I was escorted by a security official at the airport in Malta. Having passed through Security, we found that the only pharmacy was back in the outside world. I had to be escorted back out so that I could purchase some painkillers. I got some funny looks: they probably thought I was being arrested, a trouble-maker.
And so we looked down upon the sunny uplands of England before landing at Manchester Airport. Sunny uplands? Well, yeah, but also: snow.
We caught the bus back home from the airport, and the driver was very relaxed, probably enjoying his book as much as driving the new, quiet, green, electric bus.
We try and convince ourselves it’s nice to be home, but when the rain comes down that much, it’s hard to get motivated to go out for a walk on our first full day back. But I did, notwithstanding the sore foot, and I completed the required number of steps.
In the evening, Liesel went to to a WI meeting, leaving me to watch the latest two episodes of Doctor Who. Wow, possibly the best two episodes for many a series, bringing together the current Doctor, the classic series, the novels and fan-fiction, as far as I could tell!
After a reasonable night’s sleep, Liesel ‘encouraged’ me to get up and go for a walk: she was motivated, plus, it was sunny. I was halfway through a podcast at the time, but the feeling of being miffed didn’t last long.
In the shower, I noticed the bruising to my foot had spread to heel and toes as well as the side. Very impressive. Yes, of course I asked Liesel to take pictures, but they’re far too graphic for this forum.
We walked to Chorlton, partly along the river, a much more interesting jaunt than my solo circuit in Northenden yesterday.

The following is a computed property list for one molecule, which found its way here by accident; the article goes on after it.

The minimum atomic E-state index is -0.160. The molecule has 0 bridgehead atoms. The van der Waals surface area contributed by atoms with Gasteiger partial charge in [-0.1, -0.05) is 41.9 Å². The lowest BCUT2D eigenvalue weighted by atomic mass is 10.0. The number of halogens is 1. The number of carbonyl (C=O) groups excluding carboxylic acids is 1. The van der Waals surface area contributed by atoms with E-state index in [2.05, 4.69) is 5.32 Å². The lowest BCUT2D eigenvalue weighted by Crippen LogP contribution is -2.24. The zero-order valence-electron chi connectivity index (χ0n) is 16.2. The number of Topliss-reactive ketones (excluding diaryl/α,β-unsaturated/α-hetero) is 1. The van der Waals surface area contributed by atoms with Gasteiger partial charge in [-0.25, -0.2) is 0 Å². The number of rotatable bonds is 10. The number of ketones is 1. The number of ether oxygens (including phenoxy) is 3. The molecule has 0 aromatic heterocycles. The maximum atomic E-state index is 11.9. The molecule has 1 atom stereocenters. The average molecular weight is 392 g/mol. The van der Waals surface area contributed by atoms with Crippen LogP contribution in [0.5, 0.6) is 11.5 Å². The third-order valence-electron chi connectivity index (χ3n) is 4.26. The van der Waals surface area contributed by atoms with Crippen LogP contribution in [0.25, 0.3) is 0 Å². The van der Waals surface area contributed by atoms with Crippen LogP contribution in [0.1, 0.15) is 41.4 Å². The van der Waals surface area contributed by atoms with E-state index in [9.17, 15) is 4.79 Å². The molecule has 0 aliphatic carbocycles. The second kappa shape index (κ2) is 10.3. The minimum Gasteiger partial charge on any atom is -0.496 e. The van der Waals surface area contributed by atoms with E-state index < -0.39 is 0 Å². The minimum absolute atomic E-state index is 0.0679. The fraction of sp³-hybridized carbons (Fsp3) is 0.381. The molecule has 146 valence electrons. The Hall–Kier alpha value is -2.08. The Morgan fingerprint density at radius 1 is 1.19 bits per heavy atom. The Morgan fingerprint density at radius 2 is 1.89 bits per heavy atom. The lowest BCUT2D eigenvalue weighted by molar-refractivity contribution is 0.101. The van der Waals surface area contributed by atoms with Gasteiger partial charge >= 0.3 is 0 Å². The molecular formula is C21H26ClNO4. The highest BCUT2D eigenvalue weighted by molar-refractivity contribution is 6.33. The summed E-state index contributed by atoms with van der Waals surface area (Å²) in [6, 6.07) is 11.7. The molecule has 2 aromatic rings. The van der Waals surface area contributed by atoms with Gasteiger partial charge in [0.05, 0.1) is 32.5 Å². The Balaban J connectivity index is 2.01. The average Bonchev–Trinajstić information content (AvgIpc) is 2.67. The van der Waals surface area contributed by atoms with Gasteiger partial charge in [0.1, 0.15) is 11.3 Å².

We admired the colourful graffitti under the motorway. Admired? Bemoaned. The geese by the Mersey didn’t bother us so we didn’t bother them either.
We enjoyed the feeling of apricity on our faces, and the sight of many early Spring flowers. The only place we know in Chorlton is The Laundrette, a restaurant. Imagine my dismay when I looked it up on Google Maps to see that it was Permanently Closed. How disappointing. And only a 17-hour walk away too. Huh? Yes, I’d found a place in Wales, with the same name and same logo on the shop front fascia sign. Our Laundrette is still going strong, we broke our fast there before returning home. Because the Sun had been so bright, my glasses were ridiculously dark, I had to use an app on my phone to read the menu. We were happy that it stayed dry despite the 85% chance of rain.
Sorry to share some sad news. Last year, I acquired a pen at Ayers Rock Resort in Australia. It became my favourite biro, providing a very satisfying, smooth writing experience. A few nights ago, mid Killer Sudoku, it died. It ran out of ink. Its natural bodily juices are no more.
I gave it a decent Christian burial in the bin in our Malta b&b.
But the good news is, 4 days in, I have managed the planned 10,000+ steps every day!